For a desert, the coastal region of Ica in Peru certainly has a lot to offer, including Humboldt penguin colonies, mummies, pyramid temples, the Nazca Lines, sandboarding around Huacachina Oasis, pisco distilleries, and Afro-Peruvian criollo music and food. Learn which activities in the Ica Region are most popular, how to get there, and what traditional dishes to eat while you’re there…
What to Do
The most popular attraction in the Ica Region is Paracas Bay and the Ballestas Islands, where one can take a boat to admire the large Humboldt Penguin and sea lion colonies- astoundingly, the cold Humboldt current allows these animals to flourish off of Peru’s desert coast! From Ica, most travelers continue to Huacachina Oasis (more for some thrill-seeking sand buggying and sand boarding along its surrounding dunes than for relaxation!) and then Nazca and the famous Nazca Lines.
To get to the city of Chincha, located in Chincha Province in the Ica Region, you need to take a bus from Lima. Chincha is located about 200km south of Peru’s capital city and the trip takes only a few hours. Although we don’t have a hostel in Chincha, we do have locations in Lima and in Nazca for those of you wishing to base your trip in these cities. You can also contact our travel agency department, Pirwa Travel Service, at firstname.lastname@example.org for information regarding buses and other transport as well as excursions. Happy travels!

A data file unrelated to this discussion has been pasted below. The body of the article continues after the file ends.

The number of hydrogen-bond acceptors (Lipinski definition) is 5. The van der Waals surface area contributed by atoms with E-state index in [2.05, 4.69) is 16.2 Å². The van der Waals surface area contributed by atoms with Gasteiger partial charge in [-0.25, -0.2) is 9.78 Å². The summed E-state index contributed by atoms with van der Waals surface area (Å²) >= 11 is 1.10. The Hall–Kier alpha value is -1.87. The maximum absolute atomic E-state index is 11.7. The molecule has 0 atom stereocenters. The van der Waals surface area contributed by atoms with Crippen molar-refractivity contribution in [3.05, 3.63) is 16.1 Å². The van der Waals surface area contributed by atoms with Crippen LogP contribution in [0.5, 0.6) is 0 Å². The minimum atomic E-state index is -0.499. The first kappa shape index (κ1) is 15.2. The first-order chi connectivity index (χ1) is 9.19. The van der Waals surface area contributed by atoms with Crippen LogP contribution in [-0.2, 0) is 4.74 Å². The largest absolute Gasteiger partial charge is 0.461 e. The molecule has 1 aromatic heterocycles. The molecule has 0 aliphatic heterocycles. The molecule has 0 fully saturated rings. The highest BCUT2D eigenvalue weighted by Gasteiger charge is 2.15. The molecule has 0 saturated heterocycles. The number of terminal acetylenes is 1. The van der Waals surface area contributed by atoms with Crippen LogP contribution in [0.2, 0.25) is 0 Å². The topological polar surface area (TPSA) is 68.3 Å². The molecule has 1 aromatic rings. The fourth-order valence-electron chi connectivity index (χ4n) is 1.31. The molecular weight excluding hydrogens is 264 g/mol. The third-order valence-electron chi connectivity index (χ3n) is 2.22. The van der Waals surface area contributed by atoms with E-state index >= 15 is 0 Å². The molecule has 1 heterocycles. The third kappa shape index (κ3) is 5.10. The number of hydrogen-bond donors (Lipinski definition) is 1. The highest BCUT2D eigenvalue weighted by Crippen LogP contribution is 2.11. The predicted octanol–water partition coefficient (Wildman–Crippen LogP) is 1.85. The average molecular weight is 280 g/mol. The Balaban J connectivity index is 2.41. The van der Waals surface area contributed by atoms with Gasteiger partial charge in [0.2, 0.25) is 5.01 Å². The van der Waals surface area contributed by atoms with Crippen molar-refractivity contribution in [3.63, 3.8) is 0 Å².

What to Eat in Ica
While we don’t have dates yet on the ever-present food fairs for this year, there are lots of tasty options for the culinarily curious among you. The most iconic dishes to try would be Carapulcra, a spicy stewed dish whose main components are mixed meats, hot chile pepper, peanut and dried potatoes, and Taca Tacu, where lentils and rice are fried into a large patty. Because African slaves prepared meals for themselves based on the scraps available to them, much of the Creole food born of the colonial period is not for the faint of heart: Choncholi is made with intestines, Chanfainita with lungs, and the most traditional Anticuchos (Peruvian shish kabobs) are made with cow hearts.